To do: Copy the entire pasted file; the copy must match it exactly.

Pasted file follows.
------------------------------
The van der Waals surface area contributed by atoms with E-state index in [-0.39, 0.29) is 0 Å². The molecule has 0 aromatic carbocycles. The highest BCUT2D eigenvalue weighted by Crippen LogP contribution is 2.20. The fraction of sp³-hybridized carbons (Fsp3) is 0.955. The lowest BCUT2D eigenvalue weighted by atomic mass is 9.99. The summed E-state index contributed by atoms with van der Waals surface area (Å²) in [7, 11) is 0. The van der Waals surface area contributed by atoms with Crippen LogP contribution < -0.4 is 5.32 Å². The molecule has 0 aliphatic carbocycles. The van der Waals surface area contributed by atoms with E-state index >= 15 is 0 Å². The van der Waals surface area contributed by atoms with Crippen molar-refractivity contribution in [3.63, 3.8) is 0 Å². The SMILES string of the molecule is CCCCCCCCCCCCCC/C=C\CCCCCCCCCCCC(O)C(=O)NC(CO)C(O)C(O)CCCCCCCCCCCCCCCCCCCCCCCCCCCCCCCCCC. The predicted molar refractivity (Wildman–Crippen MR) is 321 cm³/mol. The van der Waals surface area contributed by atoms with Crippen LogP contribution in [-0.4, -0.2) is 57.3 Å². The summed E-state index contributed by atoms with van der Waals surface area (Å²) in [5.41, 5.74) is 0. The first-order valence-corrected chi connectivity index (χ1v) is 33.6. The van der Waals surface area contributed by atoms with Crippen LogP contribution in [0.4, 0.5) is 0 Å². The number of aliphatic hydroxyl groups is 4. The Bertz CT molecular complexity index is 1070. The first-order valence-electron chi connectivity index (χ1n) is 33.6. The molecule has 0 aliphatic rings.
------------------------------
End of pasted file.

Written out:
The van der Waals surface area contributed by atoms with E-state index in [-0.39, 0.29) is 0 Å². The molecule has 0 aromatic carbocycles. The highest BCUT2D eigenvalue weighted by Crippen LogP contribution is 2.20. The fraction of sp³-hybridized carbons (Fsp3) is 0.955. The lowest BCUT2D eigenvalue weighted by atomic mass is 9.99. The summed E-state index contributed by atoms with van der Waals surface area (Å²) in [7, 11) is 0. The van der Waals surface area contributed by atoms with Crippen LogP contribution < -0.4 is 5.32 Å². The molecule has 0 aliphatic carbocycles. The van der Waals surface area contributed by atoms with E-state index >= 15 is 0 Å². The van der Waals surface area contributed by atoms with Crippen molar-refractivity contribution in [3.63, 3.8) is 0 Å². The SMILES string of the molecule is CCCCCCCCCCCCCC/C=C\CCCCCCCCCCCC(O)C(=O)NC(CO)C(O)C(O)CCCCCCCCCCCCCCCCCCCCCCCCCCCCCCCCCC. The predicted molar refractivity (Wildman–Crippen MR) is 321 cm³/mol. The van der Waals surface area contributed by atoms with Crippen LogP contribution in [-0.4, -0.2) is 57.3 Å². The summed E-state index contributed by atoms with van der Waals surface area (Å²) in [5.41, 5.74) is 0. The first-order valence-corrected chi connectivity index (χ1v) is 33.6. The van der Waals surface area contributed by atoms with Crippen LogP contribution in [0.4, 0.5) is 0 Å². The number of aliphatic hydroxyl groups is 4. The Bertz CT molecular complexity index is 1070. The first-order valence-electron chi connectivity index (χ1n) is 33.6. The molecule has 0 aliphatic rings.